Book Review: The Last Colony: A Tale of Exile, Justice and Britain’s Colonial Legacy by Philippe Sands (Weidenfeld and Nicolson, 2022)
Popular understanding would have many believe that Britain’s vast empire was decolonised in the post-Second World War era. Former colonies across Africa, South Asia, the Pacific, the Caribbean and beyond opted to chart their own course during the Cold War – many joining the Non-Aligned Movement. Despite these nations shaking off the chains of colonialism and joining the burgeoning international community, in an exceptional set of circumstances in 1965, Britain created one last colony – the British Indian Ocean Territory, or BIOT.
In the years before Mauritius attained its independence in 1968, one of its archipelagos, the Chagos Archipelago, was illegally detached to create BIOT. At that time, the United States was seeking Indian Ocean islands to supplement its array of bases. The island of Diego Garcia in the Chagos Archipelago was found to be the most suitable due to its location, its topography, and the expectation that British ownership would safeguard US interests. So it proved, Britain detached the archipelago before Mauritius achieved independence and expelled the entire population of Chagos by the early 1970s.
These problematic British decisions have now come home to roost.
Philippe Sands’ new book The Last Colony: A Tale of Exile, Justice and Britain’s Colonial Legacy provides a ring-side seat to Mauritius’ legal and political efforts to regain the Chagos Archipelago as part of its sovereign territory. Sands, a prominent lawyer, academic and author, was retained by Mauritius in its legal strategy against Britain. Sands’ work – informed by his proximity to the action – provides an insight into not only the history and topography of the remote islands, but also the decline of Britain’s empire and the development of modern international law.
Much more than just a chronology of this sovereignty dispute between Mauritius and the United Kingdom, the book also delves into Sands’ own affinity with international law and the experience of Chagossians, in particular of Liseby Elysé. Sands provides a forceful and visceral rebuke to the very notion of the existence of the BIOT, characterising it as an illegal and racist enterprise.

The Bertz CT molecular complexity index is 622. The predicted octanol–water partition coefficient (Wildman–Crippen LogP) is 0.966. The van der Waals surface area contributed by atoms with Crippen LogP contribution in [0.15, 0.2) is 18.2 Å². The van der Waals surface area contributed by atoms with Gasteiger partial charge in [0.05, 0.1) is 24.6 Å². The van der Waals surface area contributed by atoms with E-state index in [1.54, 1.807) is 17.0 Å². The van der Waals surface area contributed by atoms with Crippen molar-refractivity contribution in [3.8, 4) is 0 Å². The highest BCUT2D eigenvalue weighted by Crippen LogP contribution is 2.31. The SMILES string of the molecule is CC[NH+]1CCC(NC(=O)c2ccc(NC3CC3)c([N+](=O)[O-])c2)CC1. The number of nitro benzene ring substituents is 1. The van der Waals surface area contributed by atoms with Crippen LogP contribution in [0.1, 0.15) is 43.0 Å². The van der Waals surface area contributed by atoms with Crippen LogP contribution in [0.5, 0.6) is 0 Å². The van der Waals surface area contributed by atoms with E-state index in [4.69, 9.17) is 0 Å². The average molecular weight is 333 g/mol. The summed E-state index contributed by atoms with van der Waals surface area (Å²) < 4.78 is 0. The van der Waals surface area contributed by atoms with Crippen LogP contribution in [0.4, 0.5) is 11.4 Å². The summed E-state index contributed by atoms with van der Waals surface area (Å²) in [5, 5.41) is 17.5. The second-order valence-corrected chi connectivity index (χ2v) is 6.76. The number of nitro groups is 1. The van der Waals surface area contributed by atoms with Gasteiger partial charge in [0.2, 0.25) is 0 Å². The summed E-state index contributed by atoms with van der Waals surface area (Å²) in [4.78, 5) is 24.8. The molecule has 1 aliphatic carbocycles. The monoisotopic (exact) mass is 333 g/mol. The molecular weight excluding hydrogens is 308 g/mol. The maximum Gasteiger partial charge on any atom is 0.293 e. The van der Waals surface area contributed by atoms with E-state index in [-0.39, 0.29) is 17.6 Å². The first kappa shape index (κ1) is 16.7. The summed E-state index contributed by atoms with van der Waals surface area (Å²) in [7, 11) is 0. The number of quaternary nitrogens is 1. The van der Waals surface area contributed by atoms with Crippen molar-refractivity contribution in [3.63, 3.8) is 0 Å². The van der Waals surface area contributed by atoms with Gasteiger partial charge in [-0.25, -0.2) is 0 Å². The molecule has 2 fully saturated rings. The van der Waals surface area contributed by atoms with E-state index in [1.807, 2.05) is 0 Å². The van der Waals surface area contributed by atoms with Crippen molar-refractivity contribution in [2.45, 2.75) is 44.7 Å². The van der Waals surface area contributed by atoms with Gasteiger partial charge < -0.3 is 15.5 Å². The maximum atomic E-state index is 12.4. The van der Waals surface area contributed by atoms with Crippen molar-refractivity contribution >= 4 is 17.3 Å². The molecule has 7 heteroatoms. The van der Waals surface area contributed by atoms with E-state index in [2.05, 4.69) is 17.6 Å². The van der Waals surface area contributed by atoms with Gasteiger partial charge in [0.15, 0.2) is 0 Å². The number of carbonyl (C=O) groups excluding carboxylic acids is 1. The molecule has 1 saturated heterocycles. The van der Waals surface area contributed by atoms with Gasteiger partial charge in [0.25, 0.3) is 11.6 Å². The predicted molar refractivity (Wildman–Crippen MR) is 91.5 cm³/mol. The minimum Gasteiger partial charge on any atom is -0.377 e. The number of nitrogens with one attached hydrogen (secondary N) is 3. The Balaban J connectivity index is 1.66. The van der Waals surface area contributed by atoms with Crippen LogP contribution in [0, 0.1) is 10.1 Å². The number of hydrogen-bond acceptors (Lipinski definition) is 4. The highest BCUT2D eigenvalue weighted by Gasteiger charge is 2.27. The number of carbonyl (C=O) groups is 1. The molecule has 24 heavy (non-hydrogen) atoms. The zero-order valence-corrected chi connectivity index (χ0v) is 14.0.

Whether or not Sands had an inkling of developments, in the months after his book was released a startling change has taken place. This month, on 3 November, Britain announced both it and Mauritius had decided to “begin negotiations on the exercise of sovereignty over the British Indian Ocean Territory (BIOT)/Chagos Archipelago”. Prior to this announcement, Britain had flatly refused to entertain speculation that it was other than steadfast in its assertion of sovereignty over BIOT.
This announcement, made by James Cleverly, Britain’s Secretary of State for Foreign, Commonwealth and Development Affairs, adds that the “UK and Mauritius have agreed to engage in constructive negotiations, with a view to arriving at an agreement by early next year”.
Thus, in part due to the tireless efforts of Sands and many others, Britain’s “Last Colony” may soon be no more. But, until then, Sands’ book is a potent exposé of Britain’s double standards when it comes to human rights and international law.
Of particular note are the six plates, illustrated by Martin Rowson specifically for Sands’ book, which depict Elysé navigating her way through the various legal, political and historical symbols that foreshadowed and interacted with the Chagos Archipelago issue. These rich and vivid (even if greyscale) plates spotlight the myriad individuals, entities and forces that both displaced her, and that may grant her the right of return.
As for Australia, its support for BIOT in international fora does not escape Sands’ ire. He rebukes Canberra’s long-standing support for British sovereignty, arguing that “Australia, itself a former British colony, gave a fair impression of ‘abused child syndrome’, a victim turned perpetrator”. Indeed, as others have written in The Interpreter, Australia’s stance on the dispute is untenable. The Albanese government has not yet been forced to nail its colours to the mast when it comes to the BIOT, as the Liberal government was forced to do in 2019 when it sided with Britain at the UN General Assembly.
Sands does acknowledge briefly that, when it comes to the Chagossians seeking to return to the Archipelago, their views are not homogenous. While many support Mauritius’ claim for the Archipelago (as Mauritius has promised them resettlement if/when it regains sovereignty), others would prefer to return to a British Chagos, some are agnostic so long as they can return, and a smaller group advocate for the creation of a new nation-state. As Britain and Mauritius begin to negotiate, Chagossian self-determination, rather than Mauritian self-determination, may become a complicating factor.
Sands’ book is an insightful text for not only Chagos-watchers, but also for those interested in Indian Ocean geopolitics, decolonisation and international law. Sands’ seat at the bench provides for an exclusive and personal take on the Chagos. It delves into the work of an individual whose efforts may yet succeed in contributing to decolonising the last remnants of Britain’s empire, and redrawing international boundaries.